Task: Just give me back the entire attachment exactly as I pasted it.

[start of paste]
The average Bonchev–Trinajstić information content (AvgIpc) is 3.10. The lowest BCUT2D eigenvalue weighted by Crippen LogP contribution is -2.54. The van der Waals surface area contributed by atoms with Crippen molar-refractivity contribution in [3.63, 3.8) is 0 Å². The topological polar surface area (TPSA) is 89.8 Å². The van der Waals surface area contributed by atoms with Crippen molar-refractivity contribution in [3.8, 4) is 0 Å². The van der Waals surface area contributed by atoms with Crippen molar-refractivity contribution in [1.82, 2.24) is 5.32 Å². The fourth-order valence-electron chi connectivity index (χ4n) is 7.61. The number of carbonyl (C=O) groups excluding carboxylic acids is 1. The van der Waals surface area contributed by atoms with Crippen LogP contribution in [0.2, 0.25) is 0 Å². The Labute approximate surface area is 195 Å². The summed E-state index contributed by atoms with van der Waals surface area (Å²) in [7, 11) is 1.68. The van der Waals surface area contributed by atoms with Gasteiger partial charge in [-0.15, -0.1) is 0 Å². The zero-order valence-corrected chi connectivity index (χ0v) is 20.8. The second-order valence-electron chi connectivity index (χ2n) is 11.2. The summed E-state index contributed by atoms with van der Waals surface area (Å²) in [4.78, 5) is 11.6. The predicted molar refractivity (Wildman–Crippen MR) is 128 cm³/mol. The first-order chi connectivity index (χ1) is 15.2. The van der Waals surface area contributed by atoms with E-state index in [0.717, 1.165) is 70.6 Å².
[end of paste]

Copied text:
The average Bonchev–Trinajstić information content (AvgIpc) is 3.10. The lowest BCUT2D eigenvalue weighted by Crippen LogP contribution is -2.54. The van der Waals surface area contributed by atoms with Crippen molar-refractivity contribution in [3.63, 3.8) is 0 Å². The topological polar surface area (TPSA) is 89.8 Å². The van der Waals surface area contributed by atoms with Crippen molar-refractivity contribution in [3.8, 4) is 0 Å². The van der Waals surface area contributed by atoms with Crippen molar-refractivity contribution in [1.82, 2.24) is 5.32 Å². The fourth-order valence-electron chi connectivity index (χ4n) is 7.61. The number of carbonyl (C=O) groups excluding carboxylic acids is 1. The van der Waals surface area contributed by atoms with Crippen LogP contribution in [0.2, 0.25) is 0 Å². The Labute approximate surface area is 195 Å². The summed E-state index contributed by atoms with van der Waals surface area (Å²) in [7, 11) is 1.68. The van der Waals surface area contributed by atoms with Gasteiger partial charge in [-0.15, -0.1) is 0 Å². The zero-order valence-corrected chi connectivity index (χ0v) is 20.8. The second-order valence-electron chi connectivity index (χ2n) is 11.2. The summed E-state index contributed by atoms with van der Waals surface area (Å²) in [4.78, 5) is 11.6. The predicted molar refractivity (Wildman–Crippen MR) is 128 cm³/mol. The first-order chi connectivity index (χ1) is 15.2. The van der Waals surface area contributed by atoms with E-state index in [0.717, 1.165) is 70.6 Å².